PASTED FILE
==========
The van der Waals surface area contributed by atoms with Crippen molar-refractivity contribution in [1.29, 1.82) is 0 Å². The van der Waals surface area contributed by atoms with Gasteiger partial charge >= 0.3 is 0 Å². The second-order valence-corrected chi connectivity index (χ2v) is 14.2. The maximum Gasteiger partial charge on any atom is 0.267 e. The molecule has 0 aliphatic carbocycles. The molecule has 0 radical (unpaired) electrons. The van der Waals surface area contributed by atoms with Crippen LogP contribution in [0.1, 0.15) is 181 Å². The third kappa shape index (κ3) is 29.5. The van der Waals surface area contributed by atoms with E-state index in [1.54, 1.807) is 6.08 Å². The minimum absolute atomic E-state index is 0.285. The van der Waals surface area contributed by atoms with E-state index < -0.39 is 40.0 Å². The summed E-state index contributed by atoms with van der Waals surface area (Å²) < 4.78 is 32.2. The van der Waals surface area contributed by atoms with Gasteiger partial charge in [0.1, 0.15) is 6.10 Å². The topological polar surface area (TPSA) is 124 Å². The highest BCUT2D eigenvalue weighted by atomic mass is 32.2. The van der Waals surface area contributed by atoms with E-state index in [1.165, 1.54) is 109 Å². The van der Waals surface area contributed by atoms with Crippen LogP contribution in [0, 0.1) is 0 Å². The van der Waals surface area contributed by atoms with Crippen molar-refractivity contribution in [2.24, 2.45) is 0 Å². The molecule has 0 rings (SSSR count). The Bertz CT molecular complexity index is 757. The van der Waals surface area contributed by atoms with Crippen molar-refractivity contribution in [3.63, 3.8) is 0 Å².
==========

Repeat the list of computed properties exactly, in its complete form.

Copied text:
The van der Waals surface area contributed by atoms with Crippen molar-refractivity contribution in [1.29, 1.82) is 0 Å². The van der Waals surface area contributed by atoms with Gasteiger partial charge >= 0.3 is 0 Å². The second-order valence-corrected chi connectivity index (χ2v) is 14.2. The maximum Gasteiger partial charge on any atom is 0.267 e. The molecule has 0 aliphatic carbocycles. The molecule has 0 radical (unpaired) electrons. The van der Waals surface area contributed by atoms with Crippen LogP contribution in [0.1, 0.15) is 181 Å². The third kappa shape index (κ3) is 29.5. The van der Waals surface area contributed by atoms with E-state index in [1.54, 1.807) is 6.08 Å². The minimum absolute atomic E-state index is 0.285. The van der Waals surface area contributed by atoms with E-state index < -0.39 is 40.0 Å². The summed E-state index contributed by atoms with van der Waals surface area (Å²) < 4.78 is 32.2. The van der Waals surface area contributed by atoms with Gasteiger partial charge in [0.1, 0.15) is 6.10 Å². The topological polar surface area (TPSA) is 124 Å². The highest BCUT2D eigenvalue weighted by atomic mass is 32.2. The van der Waals surface area contributed by atoms with E-state index in [1.165, 1.54) is 109 Å². The van der Waals surface area contributed by atoms with Crippen LogP contribution in [0, 0.1) is 0 Å². The van der Waals surface area contributed by atoms with Crippen molar-refractivity contribution in [2.24, 2.45) is 0 Å². The molecule has 0 rings (SSSR count). The Bertz CT molecular complexity index is 757. The van der Waals surface area contributed by atoms with Crippen molar-refractivity contribution in [3.63, 3.8) is 0 Å².